To quote Jean-Jacques Rousseau: “Quand les pauvres n’auront plus rien à manger, ils mangeront les riches!” (When the poor have nothing more to eat, they will eat the rich!)

South Africa is rich in resources but poor in equitable distribution and management. Nehemiah, a master of resource management, involved everyone in the rebuilding process, regardless of their social standing. As leaders, we must consider how we allocate resources, especially in a country riddled with inequality. Fairness and pragmatism can bring unity, productivity, and renewed dignity to our communities. 


Ah, opposition—the incessant rain that seeks to ruin the crop! But remember, even rain can nourish when managed well.

“For they all were trying to make us afraid, saying, ‘Their hands will be weakened in the work, and it will not be done.’ Now therefore, O God, strengthen my hands.” Neh. 6:9.

Nehemiah’s opposition came in many forms: mockery, threats, and even conspiracy. Yet, like a skilled captain who knows when to adjust his sails, he remained steadfast, focused on the mission. He had to confront his fears, make difficult decisions, and bear personal costs.

Nehemiah’s opposition was formidable, but he didn’t bow down. He remained steadfast. Likewise, the South African landscape is fraught with challenges—corruption, social deprivation, and immorality, to name a few. As leaders, we need the courage to stand up to this opposition and remain committed to our communities. 

I am doing a great work, so that I cannot come down. Why should the work cease while I leave it and go down to you?”  Neh. 6:3.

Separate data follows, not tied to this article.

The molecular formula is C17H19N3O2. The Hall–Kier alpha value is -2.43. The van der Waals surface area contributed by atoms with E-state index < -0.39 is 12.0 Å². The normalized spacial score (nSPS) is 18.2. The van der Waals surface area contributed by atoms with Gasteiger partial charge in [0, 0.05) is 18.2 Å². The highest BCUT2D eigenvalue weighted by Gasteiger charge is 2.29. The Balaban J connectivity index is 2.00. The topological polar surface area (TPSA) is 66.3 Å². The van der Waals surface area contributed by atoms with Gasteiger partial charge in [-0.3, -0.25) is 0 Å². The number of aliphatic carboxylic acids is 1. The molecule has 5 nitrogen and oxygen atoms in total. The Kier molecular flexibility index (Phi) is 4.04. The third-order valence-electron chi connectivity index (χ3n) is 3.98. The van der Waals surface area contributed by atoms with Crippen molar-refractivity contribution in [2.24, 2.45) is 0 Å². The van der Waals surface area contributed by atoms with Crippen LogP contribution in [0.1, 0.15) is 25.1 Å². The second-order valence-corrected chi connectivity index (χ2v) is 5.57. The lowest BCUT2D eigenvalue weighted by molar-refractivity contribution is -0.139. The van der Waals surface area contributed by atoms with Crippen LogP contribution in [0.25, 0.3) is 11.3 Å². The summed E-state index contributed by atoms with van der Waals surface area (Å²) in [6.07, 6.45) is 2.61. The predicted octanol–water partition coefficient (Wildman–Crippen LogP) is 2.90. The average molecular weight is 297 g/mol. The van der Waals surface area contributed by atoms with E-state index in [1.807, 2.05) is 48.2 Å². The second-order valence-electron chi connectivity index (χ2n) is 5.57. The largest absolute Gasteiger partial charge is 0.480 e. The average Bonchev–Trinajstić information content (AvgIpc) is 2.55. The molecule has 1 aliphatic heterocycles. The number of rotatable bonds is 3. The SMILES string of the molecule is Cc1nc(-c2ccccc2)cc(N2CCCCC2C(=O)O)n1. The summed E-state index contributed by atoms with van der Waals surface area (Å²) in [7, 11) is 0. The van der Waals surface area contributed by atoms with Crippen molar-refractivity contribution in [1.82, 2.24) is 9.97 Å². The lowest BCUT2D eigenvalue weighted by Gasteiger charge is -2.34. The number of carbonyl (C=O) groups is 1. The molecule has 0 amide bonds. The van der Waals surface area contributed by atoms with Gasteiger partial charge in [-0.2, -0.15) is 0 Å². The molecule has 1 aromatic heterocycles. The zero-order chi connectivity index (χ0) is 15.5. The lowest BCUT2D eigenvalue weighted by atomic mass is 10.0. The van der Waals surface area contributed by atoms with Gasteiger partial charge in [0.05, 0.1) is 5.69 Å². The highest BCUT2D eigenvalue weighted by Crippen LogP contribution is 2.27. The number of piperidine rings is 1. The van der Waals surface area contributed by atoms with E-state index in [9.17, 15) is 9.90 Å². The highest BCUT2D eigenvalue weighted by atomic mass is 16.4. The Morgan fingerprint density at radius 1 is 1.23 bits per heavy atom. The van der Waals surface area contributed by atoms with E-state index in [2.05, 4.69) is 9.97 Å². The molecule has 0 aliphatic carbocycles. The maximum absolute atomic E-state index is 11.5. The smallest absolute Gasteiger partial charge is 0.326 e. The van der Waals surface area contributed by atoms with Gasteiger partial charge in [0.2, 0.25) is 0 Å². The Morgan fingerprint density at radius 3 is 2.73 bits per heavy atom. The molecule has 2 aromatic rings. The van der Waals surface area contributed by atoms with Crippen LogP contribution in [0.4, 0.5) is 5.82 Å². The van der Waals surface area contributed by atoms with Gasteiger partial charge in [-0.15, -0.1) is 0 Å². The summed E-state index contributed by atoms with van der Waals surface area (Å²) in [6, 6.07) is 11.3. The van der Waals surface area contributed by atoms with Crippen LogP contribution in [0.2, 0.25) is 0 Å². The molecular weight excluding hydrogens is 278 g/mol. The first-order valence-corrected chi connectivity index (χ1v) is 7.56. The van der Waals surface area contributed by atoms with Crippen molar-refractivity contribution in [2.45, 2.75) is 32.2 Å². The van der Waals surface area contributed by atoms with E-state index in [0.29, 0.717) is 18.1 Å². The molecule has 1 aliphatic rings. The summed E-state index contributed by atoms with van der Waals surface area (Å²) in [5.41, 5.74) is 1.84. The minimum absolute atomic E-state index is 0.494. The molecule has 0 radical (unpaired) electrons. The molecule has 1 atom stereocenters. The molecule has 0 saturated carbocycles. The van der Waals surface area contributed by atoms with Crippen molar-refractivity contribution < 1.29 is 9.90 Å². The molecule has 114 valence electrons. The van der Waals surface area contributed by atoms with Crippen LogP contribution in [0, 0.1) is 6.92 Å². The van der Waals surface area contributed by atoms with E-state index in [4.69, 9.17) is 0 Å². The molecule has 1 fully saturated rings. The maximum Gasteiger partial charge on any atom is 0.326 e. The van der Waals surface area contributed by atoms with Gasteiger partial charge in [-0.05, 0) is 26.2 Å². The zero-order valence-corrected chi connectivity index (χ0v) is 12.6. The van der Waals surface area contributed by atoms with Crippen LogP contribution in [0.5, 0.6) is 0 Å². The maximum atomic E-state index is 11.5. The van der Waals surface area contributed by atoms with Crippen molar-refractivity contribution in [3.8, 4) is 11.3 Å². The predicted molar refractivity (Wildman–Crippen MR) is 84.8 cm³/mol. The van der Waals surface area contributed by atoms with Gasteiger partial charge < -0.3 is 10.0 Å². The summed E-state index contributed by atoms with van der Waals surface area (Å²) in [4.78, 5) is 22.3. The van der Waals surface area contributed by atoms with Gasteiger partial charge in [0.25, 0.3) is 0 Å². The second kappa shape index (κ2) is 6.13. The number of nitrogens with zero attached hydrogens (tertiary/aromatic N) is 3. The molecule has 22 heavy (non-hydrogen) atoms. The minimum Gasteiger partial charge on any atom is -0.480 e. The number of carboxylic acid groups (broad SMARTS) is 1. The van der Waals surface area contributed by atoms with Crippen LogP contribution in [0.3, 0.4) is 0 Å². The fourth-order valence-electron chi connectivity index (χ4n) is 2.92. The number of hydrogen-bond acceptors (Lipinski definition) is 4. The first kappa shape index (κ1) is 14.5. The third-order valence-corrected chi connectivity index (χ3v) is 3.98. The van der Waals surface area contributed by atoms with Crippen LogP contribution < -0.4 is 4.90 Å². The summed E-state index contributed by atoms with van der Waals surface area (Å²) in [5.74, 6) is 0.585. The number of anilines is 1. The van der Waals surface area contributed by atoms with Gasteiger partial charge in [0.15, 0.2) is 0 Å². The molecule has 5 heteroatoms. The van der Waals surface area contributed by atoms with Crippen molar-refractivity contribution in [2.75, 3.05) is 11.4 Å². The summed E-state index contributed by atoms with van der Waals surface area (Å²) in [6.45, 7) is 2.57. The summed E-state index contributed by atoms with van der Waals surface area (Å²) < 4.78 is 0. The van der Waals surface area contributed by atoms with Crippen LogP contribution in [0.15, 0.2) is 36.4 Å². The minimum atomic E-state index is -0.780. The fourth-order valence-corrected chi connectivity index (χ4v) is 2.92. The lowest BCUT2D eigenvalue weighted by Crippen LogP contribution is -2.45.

Let’s not underestimate the courage it takes to manage opposition. Courage, after all, isn’t the absence of fear but moving forward despite it.

And I said, “Should such a man as I flee? And who is there such as I who would go into the temple to save his life? I will not go in!” Then I perceived that God had not sent him at all, Neh. 6:11. 

In Closing

Imagine, if you will, a mosaic—each tile uniquely shaped but vital to the entire picture. Each of us, in our various roles, can contribute to this beautiful tapestry of change, just like Nehemiah did.

For us in South Africa, let’s choose to be the Nehemias of our day. Let’s pick up our chisels and our swords and say, “The work is great and extensive, but we will rise and build” (Neh. 2:17, paraphrased). Then, maybe just then, our walls will rise again, and the gates of our communities will be lifted, no longer lying in ruins but standing tall, a testament to what can be accomplished when we understand the true essence of authority. 

Kingdom people are BUILDERS.  We are constantly building, and rebuilding society into a godly standard of right living.  We build by truth, not lies and deceit.  We build and accomplish, we finish and complete something of value for future generations to enjoy.  Instead of consuming, we build.  We sow and reap. We Work and Pray! We receive to give! We do not look behind us and remain stuck in regrets, criticism and contempt.  We build, heal and deliver people to glorify God!  

We build from His “rest” – with His Spirit, with His strength and under His command:

Psalm 127:1-3: “Unless the Lord builds the house,
They labor in vain who build it;
Unless the Lord guards the city,
The watchman stays awake in vain.
It is vain for you to rise up early,
To sit up late,
To eat the bread of sorrows;
For so He gives His beloved sleep.”